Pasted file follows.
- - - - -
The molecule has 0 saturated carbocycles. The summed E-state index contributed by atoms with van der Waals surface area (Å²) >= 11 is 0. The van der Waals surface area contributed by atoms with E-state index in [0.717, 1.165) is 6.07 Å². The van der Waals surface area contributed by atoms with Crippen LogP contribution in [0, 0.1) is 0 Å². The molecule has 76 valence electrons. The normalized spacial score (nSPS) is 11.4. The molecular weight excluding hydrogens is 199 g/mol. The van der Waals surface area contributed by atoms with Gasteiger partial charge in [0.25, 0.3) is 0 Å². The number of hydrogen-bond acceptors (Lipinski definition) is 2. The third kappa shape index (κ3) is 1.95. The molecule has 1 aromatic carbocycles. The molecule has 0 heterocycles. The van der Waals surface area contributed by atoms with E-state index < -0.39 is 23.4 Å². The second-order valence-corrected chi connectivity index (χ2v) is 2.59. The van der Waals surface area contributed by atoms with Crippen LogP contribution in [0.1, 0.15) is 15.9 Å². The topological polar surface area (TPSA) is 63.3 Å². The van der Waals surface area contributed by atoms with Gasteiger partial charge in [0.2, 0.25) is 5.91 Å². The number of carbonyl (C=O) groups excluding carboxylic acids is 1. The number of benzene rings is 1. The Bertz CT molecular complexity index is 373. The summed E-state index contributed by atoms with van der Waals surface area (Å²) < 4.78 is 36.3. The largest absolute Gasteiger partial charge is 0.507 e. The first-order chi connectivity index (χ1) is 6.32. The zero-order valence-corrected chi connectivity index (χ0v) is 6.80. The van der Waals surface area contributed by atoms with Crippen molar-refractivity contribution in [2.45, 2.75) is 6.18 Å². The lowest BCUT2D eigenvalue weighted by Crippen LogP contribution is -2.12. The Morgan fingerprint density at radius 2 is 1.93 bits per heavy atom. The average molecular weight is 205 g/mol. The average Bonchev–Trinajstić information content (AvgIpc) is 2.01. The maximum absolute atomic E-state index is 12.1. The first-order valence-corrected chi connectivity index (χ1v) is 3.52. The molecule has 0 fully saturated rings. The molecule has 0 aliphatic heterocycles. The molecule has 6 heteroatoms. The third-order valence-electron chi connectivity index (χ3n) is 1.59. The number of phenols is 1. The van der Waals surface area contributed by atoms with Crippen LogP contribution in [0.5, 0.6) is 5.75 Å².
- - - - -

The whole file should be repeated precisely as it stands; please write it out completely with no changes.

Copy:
The molecule has 0 saturated carbocycles. The summed E-state index contributed by atoms with van der Waals surface area (Å²) >= 11 is 0. The van der Waals surface area contributed by atoms with E-state index in [0.717, 1.165) is 6.07 Å². The van der Waals surface area contributed by atoms with Crippen LogP contribution in [0, 0.1) is 0 Å². The molecule has 76 valence electrons. The normalized spacial score (nSPS) is 11.4. The molecular weight excluding hydrogens is 199 g/mol. The van der Waals surface area contributed by atoms with Gasteiger partial charge in [0.25, 0.3) is 0 Å². The number of hydrogen-bond acceptors (Lipinski definition) is 2. The third kappa shape index (κ3) is 1.95. The molecule has 1 aromatic carbocycles. The molecule has 0 heterocycles. The van der Waals surface area contributed by atoms with E-state index < -0.39 is 23.4 Å². The second-order valence-corrected chi connectivity index (χ2v) is 2.59. The van der Waals surface area contributed by atoms with Crippen LogP contribution in [0.1, 0.15) is 15.9 Å². The topological polar surface area (TPSA) is 63.3 Å². The van der Waals surface area contributed by atoms with Gasteiger partial charge in [0.2, 0.25) is 5.91 Å². The number of carbonyl (C=O) groups excluding carboxylic acids is 1. The number of benzene rings is 1. The Bertz CT molecular complexity index is 373. The summed E-state index contributed by atoms with van der Waals surface area (Å²) < 4.78 is 36.3. The largest absolute Gasteiger partial charge is 0.507 e. The first-order chi connectivity index (χ1) is 6.32. The zero-order valence-corrected chi connectivity index (χ0v) is 6.80. The van der Waals surface area contributed by atoms with Crippen molar-refractivity contribution in [2.45, 2.75) is 6.18 Å². The lowest BCUT2D eigenvalue weighted by Crippen LogP contribution is -2.12. The Morgan fingerprint density at radius 2 is 1.93 bits per heavy atom. The average molecular weight is 205 g/mol. The average Bonchev–Trinajstić information content (AvgIpc) is 2.01. The maximum absolute atomic E-state index is 12.1. The first-order valence-corrected chi connectivity index (χ1v) is 3.52. The molecule has 0 fully saturated rings. The molecule has 0 aliphatic heterocycles. The molecule has 6 heteroatoms. The third-order valence-electron chi connectivity index (χ3n) is 1.59. The number of phenols is 1. The van der Waals surface area contributed by atoms with Crippen LogP contribution in [0.5, 0.6) is 5.75 Å².